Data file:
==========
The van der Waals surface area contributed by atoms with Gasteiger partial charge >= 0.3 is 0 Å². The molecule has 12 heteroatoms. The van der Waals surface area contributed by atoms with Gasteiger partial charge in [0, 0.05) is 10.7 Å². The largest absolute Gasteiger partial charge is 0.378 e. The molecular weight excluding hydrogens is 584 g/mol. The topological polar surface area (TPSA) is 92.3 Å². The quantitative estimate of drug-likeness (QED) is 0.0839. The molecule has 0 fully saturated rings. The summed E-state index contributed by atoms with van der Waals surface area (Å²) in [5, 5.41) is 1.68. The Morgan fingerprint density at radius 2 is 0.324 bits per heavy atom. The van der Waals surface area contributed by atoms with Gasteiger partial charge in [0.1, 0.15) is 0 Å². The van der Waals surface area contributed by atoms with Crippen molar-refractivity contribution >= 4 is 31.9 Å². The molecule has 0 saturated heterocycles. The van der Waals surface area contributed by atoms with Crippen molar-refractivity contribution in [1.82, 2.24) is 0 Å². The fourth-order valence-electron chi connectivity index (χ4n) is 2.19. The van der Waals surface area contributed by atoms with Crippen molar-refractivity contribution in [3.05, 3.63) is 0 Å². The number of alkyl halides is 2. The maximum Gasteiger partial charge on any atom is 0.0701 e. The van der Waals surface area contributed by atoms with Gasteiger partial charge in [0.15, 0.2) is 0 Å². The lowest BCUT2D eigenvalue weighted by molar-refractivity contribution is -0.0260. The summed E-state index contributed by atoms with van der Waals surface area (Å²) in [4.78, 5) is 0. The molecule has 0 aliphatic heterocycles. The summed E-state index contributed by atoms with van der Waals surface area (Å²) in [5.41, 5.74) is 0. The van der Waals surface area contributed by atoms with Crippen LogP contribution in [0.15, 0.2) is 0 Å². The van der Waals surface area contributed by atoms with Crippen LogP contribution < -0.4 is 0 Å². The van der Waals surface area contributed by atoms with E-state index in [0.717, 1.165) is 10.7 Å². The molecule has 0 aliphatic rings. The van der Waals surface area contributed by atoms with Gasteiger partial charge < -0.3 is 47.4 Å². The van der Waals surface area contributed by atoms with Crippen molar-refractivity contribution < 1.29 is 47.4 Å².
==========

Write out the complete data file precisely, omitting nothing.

The van der Waals surface area contributed by atoms with Gasteiger partial charge >= 0.3 is 0 Å². The molecule has 12 heteroatoms. The van der Waals surface area contributed by atoms with Gasteiger partial charge in [0, 0.05) is 10.7 Å². The largest absolute Gasteiger partial charge is 0.378 e. The molecular weight excluding hydrogens is 584 g/mol. The topological polar surface area (TPSA) is 92.3 Å². The quantitative estimate of drug-likeness (QED) is 0.0839. The molecule has 0 fully saturated rings. The summed E-state index contributed by atoms with van der Waals surface area (Å²) in [5, 5.41) is 1.68. The Morgan fingerprint density at radius 2 is 0.324 bits per heavy atom. The van der Waals surface area contributed by atoms with Gasteiger partial charge in [0.1, 0.15) is 0 Å². The van der Waals surface area contributed by atoms with Crippen molar-refractivity contribution >= 4 is 31.9 Å². The molecule has 0 saturated heterocycles. The van der Waals surface area contributed by atoms with Crippen molar-refractivity contribution in [1.82, 2.24) is 0 Å². The fourth-order valence-electron chi connectivity index (χ4n) is 2.19. The van der Waals surface area contributed by atoms with Crippen molar-refractivity contribution in [3.05, 3.63) is 0 Å². The number of alkyl halides is 2. The maximum Gasteiger partial charge on any atom is 0.0701 e. The van der Waals surface area contributed by atoms with Gasteiger partial charge in [0.15, 0.2) is 0 Å². The lowest BCUT2D eigenvalue weighted by molar-refractivity contribution is -0.0260. The summed E-state index contributed by atoms with van der Waals surface area (Å²) in [4.78, 5) is 0. The molecule has 0 aliphatic heterocycles. The summed E-state index contributed by atoms with van der Waals surface area (Å²) in [5.41, 5.74) is 0. The van der Waals surface area contributed by atoms with Crippen LogP contribution in [0.15, 0.2) is 0 Å². The van der Waals surface area contributed by atoms with Crippen LogP contribution < -0.4 is 0 Å². The van der Waals surface area contributed by atoms with E-state index in [0.717, 1.165) is 10.7 Å². The molecule has 0 aliphatic rings. The van der Waals surface area contributed by atoms with Gasteiger partial charge < -0.3 is 47.4 Å². The van der Waals surface area contributed by atoms with Crippen molar-refractivity contribution < 1.29 is 47.4 Å².